Tell your students they shouldn’t worry that they have to understand every word they hear. Not every word is important!
Where possible, make sure students know what they are listening for before you start listening. Explain they should focus only on the information they need.
Give two or three general questions to check students comprehension of the basic details.
If possible, check for any words that your students may not know. Pre-teach these so they do not interfere with understanding.
Brainstorm students’ ideas on the topic they are going to listen to. This will help focus them.
Don’t choose a listening that is too long. If necessary, stop the recording at certain points and review what students have understood so far.
As a general principle, try to play the recording once for overall comprehension. Then play the recording again for specific details.
Tell students to note any dates, people or places they hear.
Divide students into groups and give each group a different listening task (e.g. different questions). Then swap their answers and have students listen again and check their classmates’ answers.
Don’t be afraid to repeat the recording… especially the parts students have most trouble understanding.
Tell students to compare their notes and discuss what they understood in pairs or small groups.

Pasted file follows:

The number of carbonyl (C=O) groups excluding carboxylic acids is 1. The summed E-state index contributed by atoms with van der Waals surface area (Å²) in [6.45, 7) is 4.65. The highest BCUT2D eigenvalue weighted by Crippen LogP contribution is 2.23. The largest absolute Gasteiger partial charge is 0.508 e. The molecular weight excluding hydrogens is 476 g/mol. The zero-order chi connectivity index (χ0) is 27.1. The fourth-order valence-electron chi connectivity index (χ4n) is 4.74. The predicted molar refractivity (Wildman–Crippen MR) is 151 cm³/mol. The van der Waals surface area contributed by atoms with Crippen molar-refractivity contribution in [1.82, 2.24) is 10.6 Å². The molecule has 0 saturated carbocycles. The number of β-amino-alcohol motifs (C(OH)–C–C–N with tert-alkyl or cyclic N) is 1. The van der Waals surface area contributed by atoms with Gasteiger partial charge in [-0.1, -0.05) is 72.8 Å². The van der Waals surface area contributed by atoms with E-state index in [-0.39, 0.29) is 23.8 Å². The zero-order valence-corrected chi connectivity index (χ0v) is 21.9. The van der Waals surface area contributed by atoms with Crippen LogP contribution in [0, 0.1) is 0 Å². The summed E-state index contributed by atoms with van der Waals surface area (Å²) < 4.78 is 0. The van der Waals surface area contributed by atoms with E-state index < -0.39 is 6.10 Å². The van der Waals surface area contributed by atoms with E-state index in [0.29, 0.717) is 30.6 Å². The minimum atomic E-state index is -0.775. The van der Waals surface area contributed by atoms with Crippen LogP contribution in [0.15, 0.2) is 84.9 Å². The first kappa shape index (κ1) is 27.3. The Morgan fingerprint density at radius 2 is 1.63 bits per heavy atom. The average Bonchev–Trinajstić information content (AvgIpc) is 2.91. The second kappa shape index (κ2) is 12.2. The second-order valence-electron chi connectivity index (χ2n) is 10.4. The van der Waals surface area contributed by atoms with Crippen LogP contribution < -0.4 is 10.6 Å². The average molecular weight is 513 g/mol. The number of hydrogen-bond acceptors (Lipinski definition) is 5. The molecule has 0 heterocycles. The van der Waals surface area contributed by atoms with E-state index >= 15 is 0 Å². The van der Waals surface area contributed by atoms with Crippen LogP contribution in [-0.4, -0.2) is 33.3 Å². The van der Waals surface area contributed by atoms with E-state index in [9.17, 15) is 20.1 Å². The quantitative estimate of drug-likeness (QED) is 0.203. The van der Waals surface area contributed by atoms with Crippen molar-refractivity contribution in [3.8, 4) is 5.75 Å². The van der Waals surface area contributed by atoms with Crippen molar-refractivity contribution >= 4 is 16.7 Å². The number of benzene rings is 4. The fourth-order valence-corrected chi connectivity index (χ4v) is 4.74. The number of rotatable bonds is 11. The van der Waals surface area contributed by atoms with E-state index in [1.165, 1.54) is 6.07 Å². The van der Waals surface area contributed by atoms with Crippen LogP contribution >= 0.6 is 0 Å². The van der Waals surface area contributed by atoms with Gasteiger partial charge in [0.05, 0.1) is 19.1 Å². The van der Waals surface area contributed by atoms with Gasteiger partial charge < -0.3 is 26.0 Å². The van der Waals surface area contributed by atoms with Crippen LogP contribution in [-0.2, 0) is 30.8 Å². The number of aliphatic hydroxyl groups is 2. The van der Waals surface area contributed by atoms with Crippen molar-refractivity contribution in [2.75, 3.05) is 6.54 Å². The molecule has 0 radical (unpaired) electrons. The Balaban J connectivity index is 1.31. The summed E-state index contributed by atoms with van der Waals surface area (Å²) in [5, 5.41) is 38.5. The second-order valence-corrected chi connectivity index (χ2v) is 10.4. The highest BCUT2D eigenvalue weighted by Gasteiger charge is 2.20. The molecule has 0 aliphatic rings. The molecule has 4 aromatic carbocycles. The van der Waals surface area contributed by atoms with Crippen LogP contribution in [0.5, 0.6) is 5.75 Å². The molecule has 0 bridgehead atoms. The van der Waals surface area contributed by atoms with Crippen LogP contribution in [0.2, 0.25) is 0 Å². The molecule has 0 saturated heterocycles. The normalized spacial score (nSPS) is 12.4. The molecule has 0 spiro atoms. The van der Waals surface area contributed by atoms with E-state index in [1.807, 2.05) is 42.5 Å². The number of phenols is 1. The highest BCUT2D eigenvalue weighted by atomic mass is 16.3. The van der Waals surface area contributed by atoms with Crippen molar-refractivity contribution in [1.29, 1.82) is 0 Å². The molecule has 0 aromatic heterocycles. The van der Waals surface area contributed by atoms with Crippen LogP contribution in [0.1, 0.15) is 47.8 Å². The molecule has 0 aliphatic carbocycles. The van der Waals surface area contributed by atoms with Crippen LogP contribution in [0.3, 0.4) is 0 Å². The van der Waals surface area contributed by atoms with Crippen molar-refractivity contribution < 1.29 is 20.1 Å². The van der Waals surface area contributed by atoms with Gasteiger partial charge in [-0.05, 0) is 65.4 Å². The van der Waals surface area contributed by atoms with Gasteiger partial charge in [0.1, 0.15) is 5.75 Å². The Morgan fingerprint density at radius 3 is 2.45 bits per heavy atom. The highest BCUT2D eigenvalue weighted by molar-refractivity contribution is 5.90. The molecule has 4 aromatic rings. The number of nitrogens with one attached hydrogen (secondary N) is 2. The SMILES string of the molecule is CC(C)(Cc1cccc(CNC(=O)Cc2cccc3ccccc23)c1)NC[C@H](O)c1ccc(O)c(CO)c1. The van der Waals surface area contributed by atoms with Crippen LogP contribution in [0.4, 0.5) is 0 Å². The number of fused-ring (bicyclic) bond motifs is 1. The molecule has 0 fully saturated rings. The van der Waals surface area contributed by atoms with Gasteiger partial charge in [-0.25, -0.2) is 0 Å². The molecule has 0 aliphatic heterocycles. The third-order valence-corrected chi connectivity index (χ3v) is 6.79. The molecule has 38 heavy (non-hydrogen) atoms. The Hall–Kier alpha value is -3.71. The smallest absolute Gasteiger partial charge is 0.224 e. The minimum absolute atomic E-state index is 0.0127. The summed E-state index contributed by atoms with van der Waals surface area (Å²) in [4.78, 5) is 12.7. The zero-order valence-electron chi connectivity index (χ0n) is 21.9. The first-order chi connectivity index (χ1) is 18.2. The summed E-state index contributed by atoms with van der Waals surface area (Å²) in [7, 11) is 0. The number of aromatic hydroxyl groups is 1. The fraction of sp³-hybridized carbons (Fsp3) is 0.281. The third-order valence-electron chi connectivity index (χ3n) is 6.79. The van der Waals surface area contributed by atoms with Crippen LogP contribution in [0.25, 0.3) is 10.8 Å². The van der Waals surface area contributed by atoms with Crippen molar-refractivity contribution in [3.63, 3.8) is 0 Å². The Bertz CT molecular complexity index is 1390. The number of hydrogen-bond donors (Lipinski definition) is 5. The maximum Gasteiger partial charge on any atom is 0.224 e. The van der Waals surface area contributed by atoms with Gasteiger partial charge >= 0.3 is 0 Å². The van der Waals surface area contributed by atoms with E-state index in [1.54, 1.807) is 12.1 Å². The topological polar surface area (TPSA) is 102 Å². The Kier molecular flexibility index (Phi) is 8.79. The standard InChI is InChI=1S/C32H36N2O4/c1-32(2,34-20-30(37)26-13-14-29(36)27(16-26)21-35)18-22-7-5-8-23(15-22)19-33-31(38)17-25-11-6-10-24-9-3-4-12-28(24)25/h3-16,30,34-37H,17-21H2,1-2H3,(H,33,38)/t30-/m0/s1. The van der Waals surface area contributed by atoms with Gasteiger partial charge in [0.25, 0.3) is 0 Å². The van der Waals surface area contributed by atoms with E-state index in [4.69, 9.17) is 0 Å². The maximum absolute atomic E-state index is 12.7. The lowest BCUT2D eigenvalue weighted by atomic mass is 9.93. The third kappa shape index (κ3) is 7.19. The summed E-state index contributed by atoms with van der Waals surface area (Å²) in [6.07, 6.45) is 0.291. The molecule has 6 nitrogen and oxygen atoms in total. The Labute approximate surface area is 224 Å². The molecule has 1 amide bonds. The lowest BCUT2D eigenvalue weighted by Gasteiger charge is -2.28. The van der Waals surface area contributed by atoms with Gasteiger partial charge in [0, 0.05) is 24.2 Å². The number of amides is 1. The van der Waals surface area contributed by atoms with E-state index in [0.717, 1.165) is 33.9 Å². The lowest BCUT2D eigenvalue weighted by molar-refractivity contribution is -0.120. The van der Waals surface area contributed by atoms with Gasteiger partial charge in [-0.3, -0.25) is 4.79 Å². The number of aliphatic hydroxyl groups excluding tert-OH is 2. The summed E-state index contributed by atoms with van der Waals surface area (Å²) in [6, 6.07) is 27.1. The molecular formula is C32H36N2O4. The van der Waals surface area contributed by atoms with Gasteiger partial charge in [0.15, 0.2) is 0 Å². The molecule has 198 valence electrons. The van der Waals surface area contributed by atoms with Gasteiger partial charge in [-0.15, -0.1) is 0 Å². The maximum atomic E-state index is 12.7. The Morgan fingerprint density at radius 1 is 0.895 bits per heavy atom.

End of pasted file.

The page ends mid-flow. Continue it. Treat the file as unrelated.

Encourage students to respond to what they heard. For example, where possible ask questions like Do you agree? and encourage debate.
Tell pairs to write a summary of the main points. Then have them compare their summaries and check if they covered all the main points.
Play the recording again and tell students to call out ‘Stop!’ when they hear the answers they were listening for.
Put students into groups and tell them to make a list of comprehension questions to ask each other.
Tell students to make a list in their notebooks of any new vocabulary they feel is useful.
Remember, it’s important to give students a lot of variety in what they listen to. Try to use as many different sources of listening material as you can: advertisements, news programs, poetry, songs, extracts from plays, speeches, lectures, telephone conversations, informal dialogues… the more varied and authentic the listening practice you offer them, the more fun you’ll all have!